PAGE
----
The Signal Mountain Council voted Monday evening to enter into an agreement with the Signal Mountain Elementary Preservation Fund to “front” the money for installing an HVAC system in the auditorium / theater of the building. As the SMEPF raises money the town will be repaid. The job will be engineered and put out to bid. Once prices are known, the council will have the ability to back out of the agreement if they are too high.
The amount needed from the town is expected to be about $52,000-$56,000 said Mayor Dan Landrum, who disclosed his wife is president of the preservation fund. He said the reason for the request is to try and have the auditorium in working order by this fall.
Vice Mayor Amy Speek said it would be important to know what would happen if the funds were not raised, and if providing money would set a precedent for other organizations involved with the town. Town Manager Boyd Veal said the SMEPF is separate from the MACC. The Preservation Fund supports improvements to the buildings and grounds, not the programs. A consideration is that the money would be used to improve a town asset, said Mr. Veal.
Town Attorney Harry Cash said it is a risk. If it is not paid back the council will have to decide whether to force repayment or just to decide it is a benefit to the community and not force payment.
A vote to fund the project carried unanimously.
Signal Mountain did no paving in 2018 and budgeted to make it up this year. At the council meeting Monday night an amount not to exceed $575,949 was accepted from Wright Brothers Construction Company as the lowest and best bid for paving 4.25 miles of streets and .3 miles of trench repair. Much of the work will be to put a top coat of asphalt on the roads while repairs from sewer projects are still in good shape.
To do additional paving was a point of contention during the creation of the budget, and in the end, $150,000 was added so the town could “catch up" from not paving last year. While the equipment and workers are already mobilized, said the town manager, he expects that the same pricing will be extended to any additional paving. The council voted to make road repairs, in an amount not to exceed $150,000 for expanded paving.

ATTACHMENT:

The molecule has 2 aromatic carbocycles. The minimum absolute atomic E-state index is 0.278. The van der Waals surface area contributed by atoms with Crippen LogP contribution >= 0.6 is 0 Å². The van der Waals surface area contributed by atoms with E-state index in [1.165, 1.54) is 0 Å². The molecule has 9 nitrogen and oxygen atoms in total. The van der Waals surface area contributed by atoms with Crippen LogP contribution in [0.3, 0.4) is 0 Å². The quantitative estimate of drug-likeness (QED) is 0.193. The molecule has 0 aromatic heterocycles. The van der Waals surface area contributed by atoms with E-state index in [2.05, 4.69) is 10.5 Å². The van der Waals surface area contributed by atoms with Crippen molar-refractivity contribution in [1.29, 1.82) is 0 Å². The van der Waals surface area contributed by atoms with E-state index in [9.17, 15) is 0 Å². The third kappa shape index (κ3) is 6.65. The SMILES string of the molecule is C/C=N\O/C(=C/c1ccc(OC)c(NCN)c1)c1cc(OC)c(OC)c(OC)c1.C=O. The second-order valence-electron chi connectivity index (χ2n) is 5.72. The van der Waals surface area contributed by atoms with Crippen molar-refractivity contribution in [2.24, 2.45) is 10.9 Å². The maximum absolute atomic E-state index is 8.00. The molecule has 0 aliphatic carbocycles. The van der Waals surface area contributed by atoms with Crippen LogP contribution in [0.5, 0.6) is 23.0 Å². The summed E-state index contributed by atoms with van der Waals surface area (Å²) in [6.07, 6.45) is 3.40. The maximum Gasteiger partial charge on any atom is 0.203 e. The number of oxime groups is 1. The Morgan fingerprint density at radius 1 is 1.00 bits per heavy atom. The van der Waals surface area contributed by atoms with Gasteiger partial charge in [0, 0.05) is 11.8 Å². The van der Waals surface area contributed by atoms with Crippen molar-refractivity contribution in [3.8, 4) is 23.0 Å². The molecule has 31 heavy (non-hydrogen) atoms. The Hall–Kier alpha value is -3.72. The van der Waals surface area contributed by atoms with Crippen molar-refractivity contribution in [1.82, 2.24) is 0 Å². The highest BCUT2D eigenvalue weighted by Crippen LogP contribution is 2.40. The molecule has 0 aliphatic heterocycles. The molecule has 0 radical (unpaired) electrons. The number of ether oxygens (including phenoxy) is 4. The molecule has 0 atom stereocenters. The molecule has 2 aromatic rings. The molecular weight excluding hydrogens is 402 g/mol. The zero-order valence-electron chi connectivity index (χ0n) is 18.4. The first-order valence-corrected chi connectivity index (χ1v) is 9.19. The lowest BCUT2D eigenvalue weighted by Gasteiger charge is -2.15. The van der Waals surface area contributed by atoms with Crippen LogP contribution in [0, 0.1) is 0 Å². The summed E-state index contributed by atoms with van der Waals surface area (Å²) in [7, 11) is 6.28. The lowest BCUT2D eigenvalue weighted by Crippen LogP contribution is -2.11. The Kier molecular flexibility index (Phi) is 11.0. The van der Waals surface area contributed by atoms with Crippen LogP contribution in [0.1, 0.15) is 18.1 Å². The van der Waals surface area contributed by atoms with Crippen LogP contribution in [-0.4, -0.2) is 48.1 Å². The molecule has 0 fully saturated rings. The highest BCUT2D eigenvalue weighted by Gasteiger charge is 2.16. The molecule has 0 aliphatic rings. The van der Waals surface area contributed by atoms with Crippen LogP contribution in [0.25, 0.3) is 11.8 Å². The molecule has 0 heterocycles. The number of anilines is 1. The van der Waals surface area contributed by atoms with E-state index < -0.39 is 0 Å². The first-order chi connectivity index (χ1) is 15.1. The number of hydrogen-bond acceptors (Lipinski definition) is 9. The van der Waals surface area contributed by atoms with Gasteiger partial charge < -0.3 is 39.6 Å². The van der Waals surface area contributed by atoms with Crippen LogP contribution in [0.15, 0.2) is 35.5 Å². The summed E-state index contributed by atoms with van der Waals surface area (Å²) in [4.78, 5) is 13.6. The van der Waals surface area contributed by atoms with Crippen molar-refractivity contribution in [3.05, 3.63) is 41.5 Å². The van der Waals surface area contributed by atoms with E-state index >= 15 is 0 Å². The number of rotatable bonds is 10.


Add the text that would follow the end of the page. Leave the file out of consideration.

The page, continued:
The council is in the process of updating the town’s beer ordinance. They hope to make changes that will help small businesses locate to Signal Mountain by allowing them to sell beer, and to help organizations which hold fundraising events for public benefit by reducing some restrictions. One change would allow a business with seating capacity of 25 which serves prepared food, down from 50 in the existing ordinance.
Special events held on town owned properties has been expanded from just the MACC to the Amphitheatre at Rolling Way and James Boulevard and the Signal Mountain Library. Discussion also took place about the possibility of holding events with beer in open areas owned by the town, such as parks or parking lots. These events may need to have temporary fencing for security reasons.
With the changes for special event beer permits, applications will need to be turned in 30 days in advance. Attorney Cash and Mr. Veal will make changes to the beer ordinance, suggested by the council and present the revision at the next city council meeting.
Jeremy Rardin was appointed to be a member of the town’s Design Review Commission.
The council proclaimed Monday, Sept. 9, as Glenn R. Showalter day on Signal Mountain, to honor the man who has volunteered over 1,000 hours at the Signal Mountain Playhouse and who had created most of the artwork used for posters, programs and T-shirts during the hours he volunteered.